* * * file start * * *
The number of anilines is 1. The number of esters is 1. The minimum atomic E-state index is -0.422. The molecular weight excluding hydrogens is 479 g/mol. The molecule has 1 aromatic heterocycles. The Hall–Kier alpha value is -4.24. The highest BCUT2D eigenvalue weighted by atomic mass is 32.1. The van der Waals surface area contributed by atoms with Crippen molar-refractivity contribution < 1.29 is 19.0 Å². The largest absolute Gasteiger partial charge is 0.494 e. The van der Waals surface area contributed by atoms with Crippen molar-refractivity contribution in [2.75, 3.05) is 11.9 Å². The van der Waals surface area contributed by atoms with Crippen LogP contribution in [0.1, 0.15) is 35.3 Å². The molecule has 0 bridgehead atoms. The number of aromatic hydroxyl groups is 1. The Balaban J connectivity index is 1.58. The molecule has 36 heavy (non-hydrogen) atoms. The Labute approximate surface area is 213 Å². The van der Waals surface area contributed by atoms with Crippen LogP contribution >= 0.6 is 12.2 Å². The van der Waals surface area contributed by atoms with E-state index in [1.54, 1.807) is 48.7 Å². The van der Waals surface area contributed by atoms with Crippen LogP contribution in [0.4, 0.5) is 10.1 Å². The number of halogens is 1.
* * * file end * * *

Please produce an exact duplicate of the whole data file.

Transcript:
The number of anilines is 1. The number of esters is 1. The minimum atomic E-state index is -0.422. The molecular weight excluding hydrogens is 479 g/mol. The molecule has 1 aromatic heterocycles. The Hall–Kier alpha value is -4.24. The highest BCUT2D eigenvalue weighted by atomic mass is 32.1. The van der Waals surface area contributed by atoms with Crippen molar-refractivity contribution < 1.29 is 19.0 Å². The largest absolute Gasteiger partial charge is 0.494 e. The van der Waals surface area contributed by atoms with Crippen molar-refractivity contribution in [2.75, 3.05) is 11.9 Å². The van der Waals surface area contributed by atoms with Crippen LogP contribution in [0.1, 0.15) is 35.3 Å². The molecule has 0 bridgehead atoms. The number of aromatic hydroxyl groups is 1. The Balaban J connectivity index is 1.58. The molecule has 36 heavy (non-hydrogen) atoms. The Labute approximate surface area is 213 Å². The van der Waals surface area contributed by atoms with Crippen LogP contribution >= 0.6 is 12.2 Å². The van der Waals surface area contributed by atoms with E-state index in [1.54, 1.807) is 48.7 Å². The van der Waals surface area contributed by atoms with Crippen LogP contribution in [0.4, 0.5) is 10.1 Å². The number of halogens is 1.